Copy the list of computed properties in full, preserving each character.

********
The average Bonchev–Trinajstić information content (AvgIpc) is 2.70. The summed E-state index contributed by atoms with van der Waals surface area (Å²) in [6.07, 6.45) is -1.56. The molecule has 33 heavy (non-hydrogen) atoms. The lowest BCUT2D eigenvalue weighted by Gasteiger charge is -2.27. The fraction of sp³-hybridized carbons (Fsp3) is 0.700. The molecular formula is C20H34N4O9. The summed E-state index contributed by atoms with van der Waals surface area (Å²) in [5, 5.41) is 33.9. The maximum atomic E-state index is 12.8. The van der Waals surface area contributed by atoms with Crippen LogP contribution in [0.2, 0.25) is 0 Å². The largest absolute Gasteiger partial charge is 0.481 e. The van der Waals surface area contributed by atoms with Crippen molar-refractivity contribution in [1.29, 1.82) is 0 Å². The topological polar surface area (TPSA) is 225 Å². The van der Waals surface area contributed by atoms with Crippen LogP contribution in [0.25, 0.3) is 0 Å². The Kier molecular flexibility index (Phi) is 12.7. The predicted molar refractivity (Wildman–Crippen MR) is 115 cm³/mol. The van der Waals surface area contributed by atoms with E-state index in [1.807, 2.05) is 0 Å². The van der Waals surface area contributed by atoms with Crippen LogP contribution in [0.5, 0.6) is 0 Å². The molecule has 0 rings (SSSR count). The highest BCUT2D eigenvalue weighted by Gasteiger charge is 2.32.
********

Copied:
The average Bonchev–Trinajstić information content (AvgIpc) is 2.70. The summed E-state index contributed by atoms with van der Waals surface area (Å²) in [6.07, 6.45) is -1.56. The molecule has 33 heavy (non-hydrogen) atoms. The lowest BCUT2D eigenvalue weighted by Gasteiger charge is -2.27. The fraction of sp³-hybridized carbons (Fsp3) is 0.700. The molecular formula is C20H34N4O9. The summed E-state index contributed by atoms with van der Waals surface area (Å²) in [5, 5.41) is 33.9. The maximum atomic E-state index is 12.8. The van der Waals surface area contributed by atoms with Crippen LogP contribution in [0.2, 0.25) is 0 Å². The largest absolute Gasteiger partial charge is 0.481 e. The van der Waals surface area contributed by atoms with Crippen molar-refractivity contribution in [1.29, 1.82) is 0 Å². The topological polar surface area (TPSA) is 225 Å². The van der Waals surface area contributed by atoms with Crippen LogP contribution in [0.25, 0.3) is 0 Å². The Kier molecular flexibility index (Phi) is 12.7. The predicted molar refractivity (Wildman–Crippen MR) is 115 cm³/mol. The van der Waals surface area contributed by atoms with E-state index in [1.807, 2.05) is 0 Å². The van der Waals surface area contributed by atoms with Crippen LogP contribution in [0.5, 0.6) is 0 Å². The molecule has 0 rings (SSSR count). The highest BCUT2D eigenvalue weighted by Gasteiger charge is 2.32.